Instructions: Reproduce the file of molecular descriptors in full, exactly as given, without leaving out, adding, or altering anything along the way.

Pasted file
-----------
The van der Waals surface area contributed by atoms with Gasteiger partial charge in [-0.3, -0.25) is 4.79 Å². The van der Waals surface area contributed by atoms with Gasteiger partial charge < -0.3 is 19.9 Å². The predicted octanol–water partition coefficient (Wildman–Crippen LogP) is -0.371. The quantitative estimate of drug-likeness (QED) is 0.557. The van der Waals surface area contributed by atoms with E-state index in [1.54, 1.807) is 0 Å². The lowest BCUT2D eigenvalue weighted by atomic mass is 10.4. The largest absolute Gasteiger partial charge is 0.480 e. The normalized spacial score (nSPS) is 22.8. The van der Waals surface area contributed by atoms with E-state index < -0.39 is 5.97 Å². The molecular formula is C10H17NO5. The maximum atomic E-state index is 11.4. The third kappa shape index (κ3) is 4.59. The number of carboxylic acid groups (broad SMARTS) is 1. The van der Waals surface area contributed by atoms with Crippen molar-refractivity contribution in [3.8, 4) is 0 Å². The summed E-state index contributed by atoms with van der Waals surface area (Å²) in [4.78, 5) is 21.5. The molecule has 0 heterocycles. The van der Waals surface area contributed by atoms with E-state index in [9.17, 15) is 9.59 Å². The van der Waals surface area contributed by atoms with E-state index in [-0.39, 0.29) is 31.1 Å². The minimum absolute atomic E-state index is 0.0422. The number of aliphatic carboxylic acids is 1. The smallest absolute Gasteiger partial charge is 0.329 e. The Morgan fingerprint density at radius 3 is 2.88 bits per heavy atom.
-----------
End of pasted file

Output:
The van der Waals surface area contributed by atoms with Gasteiger partial charge in [-0.3, -0.25) is 4.79 Å². The van der Waals surface area contributed by atoms with Gasteiger partial charge < -0.3 is 19.9 Å². The predicted octanol–water partition coefficient (Wildman–Crippen LogP) is -0.371. The quantitative estimate of drug-likeness (QED) is 0.557. The van der Waals surface area contributed by atoms with E-state index in [1.54, 1.807) is 0 Å². The lowest BCUT2D eigenvalue weighted by atomic mass is 10.4. The largest absolute Gasteiger partial charge is 0.480 e. The normalized spacial score (nSPS) is 22.8. The van der Waals surface area contributed by atoms with E-state index < -0.39 is 5.97 Å². The molecular formula is C10H17NO5. The maximum atomic E-state index is 11.4. The third kappa shape index (κ3) is 4.59. The number of carboxylic acid groups (broad SMARTS) is 1. The van der Waals surface area contributed by atoms with Crippen molar-refractivity contribution in [3.8, 4) is 0 Å². The summed E-state index contributed by atoms with van der Waals surface area (Å²) in [4.78, 5) is 21.5. The molecule has 0 heterocycles. The van der Waals surface area contributed by atoms with E-state index in [9.17, 15) is 9.59 Å². The van der Waals surface area contributed by atoms with E-state index in [-0.39, 0.29) is 31.1 Å². The minimum absolute atomic E-state index is 0.0422. The number of aliphatic carboxylic acids is 1. The smallest absolute Gasteiger partial charge is 0.329 e. The Morgan fingerprint density at radius 3 is 2.88 bits per heavy atom.